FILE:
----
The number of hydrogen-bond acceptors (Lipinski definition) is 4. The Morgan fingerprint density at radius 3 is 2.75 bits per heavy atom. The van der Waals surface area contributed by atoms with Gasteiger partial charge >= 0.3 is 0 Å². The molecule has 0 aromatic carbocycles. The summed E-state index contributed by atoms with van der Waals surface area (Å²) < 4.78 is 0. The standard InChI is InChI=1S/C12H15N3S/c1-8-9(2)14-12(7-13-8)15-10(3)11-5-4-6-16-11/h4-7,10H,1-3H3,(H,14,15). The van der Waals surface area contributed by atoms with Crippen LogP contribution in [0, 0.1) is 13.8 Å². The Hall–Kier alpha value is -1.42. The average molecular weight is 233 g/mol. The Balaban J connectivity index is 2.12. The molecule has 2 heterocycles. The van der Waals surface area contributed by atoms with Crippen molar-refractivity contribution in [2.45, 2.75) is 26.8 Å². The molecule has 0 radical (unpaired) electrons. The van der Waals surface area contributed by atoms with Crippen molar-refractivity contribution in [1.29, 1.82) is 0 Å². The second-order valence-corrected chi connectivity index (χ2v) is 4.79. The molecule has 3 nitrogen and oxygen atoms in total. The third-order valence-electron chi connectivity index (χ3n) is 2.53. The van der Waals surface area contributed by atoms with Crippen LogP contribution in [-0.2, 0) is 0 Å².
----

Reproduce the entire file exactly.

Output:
The number of hydrogen-bond acceptors (Lipinski definition) is 4. The Morgan fingerprint density at radius 3 is 2.75 bits per heavy atom. The van der Waals surface area contributed by atoms with Gasteiger partial charge >= 0.3 is 0 Å². The molecule has 0 aromatic carbocycles. The summed E-state index contributed by atoms with van der Waals surface area (Å²) < 4.78 is 0. The standard InChI is InChI=1S/C12H15N3S/c1-8-9(2)14-12(7-13-8)15-10(3)11-5-4-6-16-11/h4-7,10H,1-3H3,(H,14,15). The van der Waals surface area contributed by atoms with Crippen LogP contribution in [0, 0.1) is 13.8 Å². The Hall–Kier alpha value is -1.42. The average molecular weight is 233 g/mol. The Balaban J connectivity index is 2.12. The molecule has 2 heterocycles. The van der Waals surface area contributed by atoms with Crippen molar-refractivity contribution in [2.45, 2.75) is 26.8 Å². The molecule has 0 radical (unpaired) electrons. The van der Waals surface area contributed by atoms with Crippen molar-refractivity contribution in [1.29, 1.82) is 0 Å². The second-order valence-corrected chi connectivity index (χ2v) is 4.79. The molecule has 3 nitrogen and oxygen atoms in total. The third-order valence-electron chi connectivity index (χ3n) is 2.53. The van der Waals surface area contributed by atoms with Crippen LogP contribution in [-0.2, 0) is 0 Å².